But oh, how it stuck. The idea that underwear designed to constrict and contort could be empowering, even liberating, is the kind of upside-down logic that was used to sell girdles to housewives in the 1950s. (“For the woman who insists on her freedom,” one Skippies Formfit ad read.) I recently watched a YouTube video of the first televised Victoria’s Secret Fashion Show, from 2001, and one of the more striking things to observe was how some of the models—the most hardened professionals you could ever source for the task of moving fluidly in restrictive garments while balancing on four-inch heels—struggled to walk in their corsets, jerking inelegantly from side to side. Here was apparently a visual embodiment of women’s sexual freedom in the new millennium. It looked awkward, unnatural, outright painful.
And yet Victoria’s Secret, more than any other icon or cultural product, was the brand that defined what sexuality in the late ’90s and early 2000s looked like. Raymond’s idea of persuading women to objectify themselves for their own supposed gratification—buying into a version of sexiness that just happened to align perfectly with pleasing men—anticipated a moment that was overtly raunchy, exclusionary, and consumerist. The company made “beauty” unattainable, while confining female sexual exploration to the realm of male fantasy. And while it did all this, a new Hulu documentary series points out, the brand and its leadership were reportedly enabling the alleged abuse of a number of women.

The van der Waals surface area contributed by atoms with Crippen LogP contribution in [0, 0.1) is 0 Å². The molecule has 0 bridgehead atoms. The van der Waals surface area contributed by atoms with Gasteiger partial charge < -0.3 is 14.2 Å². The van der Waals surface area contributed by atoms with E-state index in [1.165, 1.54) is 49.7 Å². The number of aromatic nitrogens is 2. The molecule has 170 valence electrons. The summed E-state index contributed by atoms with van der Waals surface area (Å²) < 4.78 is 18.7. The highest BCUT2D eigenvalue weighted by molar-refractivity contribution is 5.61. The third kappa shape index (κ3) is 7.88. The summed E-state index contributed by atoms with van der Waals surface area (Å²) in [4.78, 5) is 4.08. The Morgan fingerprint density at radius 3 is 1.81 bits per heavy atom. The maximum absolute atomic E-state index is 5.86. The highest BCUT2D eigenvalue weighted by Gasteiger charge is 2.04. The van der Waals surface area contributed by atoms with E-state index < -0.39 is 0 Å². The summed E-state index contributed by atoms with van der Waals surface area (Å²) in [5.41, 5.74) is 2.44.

We’ve already heard this last part. I’ve watched, at this point, several accounts of the friendship between Leslie Wexner, the former CEO of L Brands, Victoria’s Secret’s parent company, and the now-deceased billionaire and convicted sexual predator Jeffrey Epstein. Victoria’s Secret: Angels and Demons, directed by Matt Tyrnauer, doesn’t dig up anything substantially new in its investigation into Wexner, and its analysis of Epstein is necessarily focused on how his abuses intersected with Wexner and his empire. But the series is notable for its insight into a moment in which an underwear brand shaped not just the market, but also the very culture of America. Why, it might lead you to wonder, did so many of us buy what Victoria’s Secret was selling?